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In Part II of this series, we discussed the first two elements of a great website: Visual Design and Page Load Speed. Let’s continue.


Part of a well designed home page (the most important part of a website by a long shot) is the principle of short and engaging sections of text that will allow the visitor to easily and quickly scan the page to find what interests them, along with a way to click into the inner pages (such as a “Read More” button) to get more information.

The Navigation element – the links that are usually at the top of the page that allow you to get to the various pages – should clearly indicate what the inner pages of the site are about. They should either be obvious or should elicit curiosity (‘hmm.. I wonder what this page is about’).


What many people don’t realize is that a quick glance at those links should tell you almost everything the website is about. It’s actually a synopsis.

We all expect to see links like Home, About, and Contact, but if we also see links like Books, Consultation, and Speaking, we have a good idea what this person does; if we see Cookware, Cook’s Tools, and Cutlery, we know immediately what kind of online store we’re looking at.


The other vital characteristic of navigation is that you should be able to get to any page of the website from any other page – no hitting the back button. This is too often sadly neglected due to poor planning or just laziness. It can take a lot of work to figure out how to organize the pages and the navigation of a website. Not doing so in advance can be a costly mistake.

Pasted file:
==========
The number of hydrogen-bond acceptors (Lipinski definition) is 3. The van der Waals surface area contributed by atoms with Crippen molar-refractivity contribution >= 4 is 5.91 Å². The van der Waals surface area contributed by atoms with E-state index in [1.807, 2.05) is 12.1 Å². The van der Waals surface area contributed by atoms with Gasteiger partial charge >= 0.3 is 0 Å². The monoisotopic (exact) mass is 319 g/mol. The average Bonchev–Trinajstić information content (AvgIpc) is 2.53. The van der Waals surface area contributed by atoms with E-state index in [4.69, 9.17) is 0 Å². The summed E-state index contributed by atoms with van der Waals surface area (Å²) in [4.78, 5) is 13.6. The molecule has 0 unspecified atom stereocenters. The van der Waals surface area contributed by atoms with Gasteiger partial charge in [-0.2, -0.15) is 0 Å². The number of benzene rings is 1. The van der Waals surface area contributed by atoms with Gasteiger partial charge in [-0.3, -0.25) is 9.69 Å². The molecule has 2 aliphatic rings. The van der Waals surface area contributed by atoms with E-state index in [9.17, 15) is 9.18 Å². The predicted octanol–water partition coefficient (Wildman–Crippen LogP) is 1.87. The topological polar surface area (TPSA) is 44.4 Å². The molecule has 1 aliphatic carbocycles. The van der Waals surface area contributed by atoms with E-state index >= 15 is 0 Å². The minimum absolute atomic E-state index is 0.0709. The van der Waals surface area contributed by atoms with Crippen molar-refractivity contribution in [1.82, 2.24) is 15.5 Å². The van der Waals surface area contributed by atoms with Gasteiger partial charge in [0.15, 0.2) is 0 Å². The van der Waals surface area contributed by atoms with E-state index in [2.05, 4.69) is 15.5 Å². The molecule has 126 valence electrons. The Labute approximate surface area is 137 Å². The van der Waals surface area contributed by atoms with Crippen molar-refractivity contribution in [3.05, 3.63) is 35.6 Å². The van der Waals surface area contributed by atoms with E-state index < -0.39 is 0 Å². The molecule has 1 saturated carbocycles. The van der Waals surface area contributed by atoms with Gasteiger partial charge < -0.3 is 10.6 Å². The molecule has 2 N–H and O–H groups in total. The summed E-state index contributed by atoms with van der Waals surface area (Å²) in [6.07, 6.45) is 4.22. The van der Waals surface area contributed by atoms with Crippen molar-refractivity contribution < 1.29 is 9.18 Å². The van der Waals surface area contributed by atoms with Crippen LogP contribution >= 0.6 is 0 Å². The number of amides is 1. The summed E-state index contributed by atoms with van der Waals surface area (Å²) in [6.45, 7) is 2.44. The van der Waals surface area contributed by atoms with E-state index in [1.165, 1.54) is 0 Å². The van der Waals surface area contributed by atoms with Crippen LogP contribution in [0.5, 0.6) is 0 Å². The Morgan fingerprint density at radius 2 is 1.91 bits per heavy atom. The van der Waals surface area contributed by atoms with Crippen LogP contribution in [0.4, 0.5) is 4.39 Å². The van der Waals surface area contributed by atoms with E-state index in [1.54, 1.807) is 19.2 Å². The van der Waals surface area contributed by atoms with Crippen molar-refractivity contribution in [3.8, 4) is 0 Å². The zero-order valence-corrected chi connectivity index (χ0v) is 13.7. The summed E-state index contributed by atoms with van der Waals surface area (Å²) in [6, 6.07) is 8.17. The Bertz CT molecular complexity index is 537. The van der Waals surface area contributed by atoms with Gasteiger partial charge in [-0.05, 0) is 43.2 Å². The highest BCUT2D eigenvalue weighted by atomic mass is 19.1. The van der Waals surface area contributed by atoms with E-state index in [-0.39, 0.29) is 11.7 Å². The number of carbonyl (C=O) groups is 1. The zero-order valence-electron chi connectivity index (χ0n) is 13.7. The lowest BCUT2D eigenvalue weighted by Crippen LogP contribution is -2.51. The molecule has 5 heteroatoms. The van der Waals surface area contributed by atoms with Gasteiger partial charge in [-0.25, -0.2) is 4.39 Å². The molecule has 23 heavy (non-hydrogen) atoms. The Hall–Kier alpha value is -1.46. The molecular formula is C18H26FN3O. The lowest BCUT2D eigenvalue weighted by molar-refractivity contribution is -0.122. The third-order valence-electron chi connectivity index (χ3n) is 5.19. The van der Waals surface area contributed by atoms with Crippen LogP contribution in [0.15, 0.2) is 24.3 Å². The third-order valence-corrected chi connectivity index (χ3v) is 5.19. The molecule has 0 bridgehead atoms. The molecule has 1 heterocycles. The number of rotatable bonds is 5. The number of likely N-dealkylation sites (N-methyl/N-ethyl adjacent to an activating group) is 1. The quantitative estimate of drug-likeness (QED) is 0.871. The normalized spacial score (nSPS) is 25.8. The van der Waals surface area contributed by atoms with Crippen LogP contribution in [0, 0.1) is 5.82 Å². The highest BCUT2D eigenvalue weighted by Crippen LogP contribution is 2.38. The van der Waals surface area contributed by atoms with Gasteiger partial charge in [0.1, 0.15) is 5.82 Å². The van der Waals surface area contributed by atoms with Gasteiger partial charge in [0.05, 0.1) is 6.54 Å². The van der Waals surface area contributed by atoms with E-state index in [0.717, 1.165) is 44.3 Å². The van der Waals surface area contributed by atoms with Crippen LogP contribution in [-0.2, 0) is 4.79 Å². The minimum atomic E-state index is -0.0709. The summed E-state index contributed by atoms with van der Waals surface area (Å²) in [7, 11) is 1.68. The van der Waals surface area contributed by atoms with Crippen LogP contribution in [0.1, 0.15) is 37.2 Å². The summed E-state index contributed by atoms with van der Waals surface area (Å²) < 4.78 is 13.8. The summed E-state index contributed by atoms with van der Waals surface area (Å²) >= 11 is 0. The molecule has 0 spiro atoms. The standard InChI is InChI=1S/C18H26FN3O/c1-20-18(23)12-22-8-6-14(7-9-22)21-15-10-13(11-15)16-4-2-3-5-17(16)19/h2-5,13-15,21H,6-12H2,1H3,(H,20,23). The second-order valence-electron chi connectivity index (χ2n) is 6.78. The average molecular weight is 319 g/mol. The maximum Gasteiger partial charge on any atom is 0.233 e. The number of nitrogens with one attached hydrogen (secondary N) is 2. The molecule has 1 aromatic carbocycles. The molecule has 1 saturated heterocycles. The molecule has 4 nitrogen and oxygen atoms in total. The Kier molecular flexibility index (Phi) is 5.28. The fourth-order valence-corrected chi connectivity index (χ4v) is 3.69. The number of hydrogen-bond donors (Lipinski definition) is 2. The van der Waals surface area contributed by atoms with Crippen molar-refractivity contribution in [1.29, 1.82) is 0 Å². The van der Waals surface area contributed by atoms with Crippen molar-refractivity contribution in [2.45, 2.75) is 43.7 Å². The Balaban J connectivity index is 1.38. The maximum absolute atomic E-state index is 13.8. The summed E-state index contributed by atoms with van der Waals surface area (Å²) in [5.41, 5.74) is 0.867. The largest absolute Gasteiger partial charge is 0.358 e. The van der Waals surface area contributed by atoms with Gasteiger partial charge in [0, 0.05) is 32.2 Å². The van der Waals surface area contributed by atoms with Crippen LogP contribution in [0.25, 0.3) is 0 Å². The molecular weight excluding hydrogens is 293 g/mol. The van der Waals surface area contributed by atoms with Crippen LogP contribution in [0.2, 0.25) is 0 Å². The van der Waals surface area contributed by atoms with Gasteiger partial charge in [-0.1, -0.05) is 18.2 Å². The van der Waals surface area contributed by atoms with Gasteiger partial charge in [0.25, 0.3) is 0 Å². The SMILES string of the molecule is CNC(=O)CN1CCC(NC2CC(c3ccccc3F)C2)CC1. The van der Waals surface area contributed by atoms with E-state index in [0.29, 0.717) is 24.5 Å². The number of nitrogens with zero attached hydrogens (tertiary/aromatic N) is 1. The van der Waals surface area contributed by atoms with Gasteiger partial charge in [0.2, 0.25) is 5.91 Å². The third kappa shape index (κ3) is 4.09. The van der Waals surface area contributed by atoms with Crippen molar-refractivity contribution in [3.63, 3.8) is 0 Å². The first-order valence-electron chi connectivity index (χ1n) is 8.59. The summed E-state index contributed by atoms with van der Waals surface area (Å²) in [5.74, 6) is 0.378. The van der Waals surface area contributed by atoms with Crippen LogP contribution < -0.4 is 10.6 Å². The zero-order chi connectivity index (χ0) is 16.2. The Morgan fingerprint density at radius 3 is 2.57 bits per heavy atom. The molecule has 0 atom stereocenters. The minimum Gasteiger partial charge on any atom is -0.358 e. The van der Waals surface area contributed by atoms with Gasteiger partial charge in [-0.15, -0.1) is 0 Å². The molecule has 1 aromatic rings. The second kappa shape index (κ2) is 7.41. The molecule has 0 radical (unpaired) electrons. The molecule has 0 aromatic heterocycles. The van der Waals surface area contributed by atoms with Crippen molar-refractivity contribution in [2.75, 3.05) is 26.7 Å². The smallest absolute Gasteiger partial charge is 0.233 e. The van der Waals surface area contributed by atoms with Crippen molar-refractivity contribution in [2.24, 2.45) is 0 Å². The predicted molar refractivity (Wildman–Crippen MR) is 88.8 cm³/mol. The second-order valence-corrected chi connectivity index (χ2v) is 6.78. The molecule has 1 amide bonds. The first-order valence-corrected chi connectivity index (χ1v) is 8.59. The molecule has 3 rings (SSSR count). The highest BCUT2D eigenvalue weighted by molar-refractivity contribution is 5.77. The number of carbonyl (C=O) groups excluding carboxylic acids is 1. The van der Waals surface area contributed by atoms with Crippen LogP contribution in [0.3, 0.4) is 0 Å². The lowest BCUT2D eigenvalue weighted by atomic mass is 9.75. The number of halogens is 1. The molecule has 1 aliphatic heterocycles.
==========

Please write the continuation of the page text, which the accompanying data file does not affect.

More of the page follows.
Sometimes there is a need for more than one navigation element. With a website that covers a lot of territory, you may see a smaller horizontal navigation element at the very top with needed links that do not provide that important synopsis but nevertheless need to be easily accessed. You may also see it at the bottom of all the pages (the Footer).

These could include things like the shopping cart page or a login page. In many cases putting a link to the About, Contact, or even the Blog page in a secondary navigation element at the top makes sense because it leaves more room in the main element to describe what you, your company, your services, or your products are all about. You will almost always see links to pages like Privacy Policy, Terms & Conditions, Customer Service, etc., a the bottom of a page.

Although it is becoming far less frequent because of the dominance of the mobile friendly website, you may also see a vertical navigation element in a sidebar.

Next, we’ll talk about the other two elements that make a great website nowadays – Mobile-Friendliness and Effective Elements – so stay tuned or reach out to us for more at hello@21thirteen.com or 646 808 0249.